Football

Goalscoring keepers – don’t you just love ‘em?

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A thrilling game at Gigg Lane on Tuesday night resulted in a 6-5 penalty shoot-out where the winning penalty was scored by Shakers keeper Cameron Belford. 

Not content with saving Shrewsbury’s sixth spot-kick, Belford then took a crucial and nerve-wracking penalty to win the tie and put Bury in the next round. Bedford joins a list of celebrated and famous goalkeeper goal kings. 

Despite being some 100-odd yards away from the action, goalkeepers have been known to pop-up from time-to-time to score vital goals for their sides. None more so than Paraguayan legend José Luis Chilavert.  

A dead ball specialist, he regularly scored from the penalty spot and free kicks for both club and country and held the record for the most career goals by a goalkeeper until Brazilian Rogério Ceni came along and toppled his figure of 62 career goals. 

This wasn't always the case, however. Prior to 1912, goalkeepers regularly appeared on the score sheet thanks to rules that allowed them to handle the ball up to the half way line. It was under these rules that two opposing goalkeepers both scored in the same match (Third Lanark v Motherwell, 1910) - the one and only time such a feat has ever occurred in a first class fixture.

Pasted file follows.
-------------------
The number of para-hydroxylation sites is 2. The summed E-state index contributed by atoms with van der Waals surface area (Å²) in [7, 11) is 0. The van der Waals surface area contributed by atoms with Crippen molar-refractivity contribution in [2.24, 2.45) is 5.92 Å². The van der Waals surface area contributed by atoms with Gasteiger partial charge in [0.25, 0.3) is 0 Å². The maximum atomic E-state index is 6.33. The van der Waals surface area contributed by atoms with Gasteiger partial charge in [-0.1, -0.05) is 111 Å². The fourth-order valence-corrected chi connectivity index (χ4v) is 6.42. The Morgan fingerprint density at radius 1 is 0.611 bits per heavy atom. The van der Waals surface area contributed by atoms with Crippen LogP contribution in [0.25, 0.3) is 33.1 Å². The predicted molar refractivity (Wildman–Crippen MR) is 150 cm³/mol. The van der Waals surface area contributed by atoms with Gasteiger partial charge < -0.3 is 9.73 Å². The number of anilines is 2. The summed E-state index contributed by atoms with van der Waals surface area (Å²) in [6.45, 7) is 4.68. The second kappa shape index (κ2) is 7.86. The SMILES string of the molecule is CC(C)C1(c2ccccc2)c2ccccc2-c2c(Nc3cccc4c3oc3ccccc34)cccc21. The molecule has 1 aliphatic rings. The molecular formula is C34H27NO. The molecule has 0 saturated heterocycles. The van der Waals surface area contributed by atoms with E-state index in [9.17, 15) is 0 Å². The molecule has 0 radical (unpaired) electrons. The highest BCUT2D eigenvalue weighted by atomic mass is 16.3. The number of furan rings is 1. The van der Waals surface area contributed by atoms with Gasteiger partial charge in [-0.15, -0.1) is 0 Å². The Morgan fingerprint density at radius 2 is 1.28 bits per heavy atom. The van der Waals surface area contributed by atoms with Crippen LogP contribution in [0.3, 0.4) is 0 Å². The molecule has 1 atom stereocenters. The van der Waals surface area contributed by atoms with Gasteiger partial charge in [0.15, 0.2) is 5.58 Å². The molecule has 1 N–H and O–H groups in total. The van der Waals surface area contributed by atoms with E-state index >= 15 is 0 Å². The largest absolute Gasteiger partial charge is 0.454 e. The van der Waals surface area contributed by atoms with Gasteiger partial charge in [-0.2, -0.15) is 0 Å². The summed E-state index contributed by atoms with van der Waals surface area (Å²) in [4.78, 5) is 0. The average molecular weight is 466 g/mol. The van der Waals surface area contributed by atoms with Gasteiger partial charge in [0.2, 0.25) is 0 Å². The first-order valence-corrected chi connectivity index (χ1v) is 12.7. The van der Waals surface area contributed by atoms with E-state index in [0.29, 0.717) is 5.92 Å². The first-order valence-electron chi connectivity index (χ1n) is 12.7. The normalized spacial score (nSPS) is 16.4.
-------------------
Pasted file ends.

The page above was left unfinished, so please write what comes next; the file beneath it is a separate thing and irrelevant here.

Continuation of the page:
Goalies score in open play too. Arguably the most famous goal of all time by a keeper was Pat Jennings' effort in the 1967 Charity Shield while playing for Spurs against Manchester United. His goal clearance flew past opposite Number Alex Stepney after being caught by a gust of wind. Unfortunately for Stepney, the whole incident was caught on camera by Match of the Day. 

The first recorded instance of a goalkeeper scoring direct from a goal kick was on April 14, 1900 when Manchester City's Charlie Williams beat his opposite number, J.E. Doig, in the Sunderland goal. 

Probably the most dramatic goal ever scored by a goalkeeper was Jimmy Glass's effort for Carlisle United in May 1999 that saved the club from non-league football. 

With only ten seconds of the game remaining and with the scores level at 1-1, Glass netted from close range after his opposite number in the Plymouth Argyle goal had parried a header from a United corner. His goal secured Cumbria's last professional side's League status and sent Scarborough down instead. 

To add salt to the Yorkshire club's wounds, Glass was playing his last game for United having arrived on loan from Swindon Town only three weeks before. 

Also, only this week, Sheffield Wednesday keeper Nicky Weaver wrote his name into Owls’ folklore by, not only saving three penalties in their shoot-out victory over Chesterfield, but scoring the winning spot kick himself...in some style too. So let’s see which No.1 does an impression of a No.9. 

Disclaimer: The views in this article are that of the writer and may not replicate those of the Professional Footballers' Association.  

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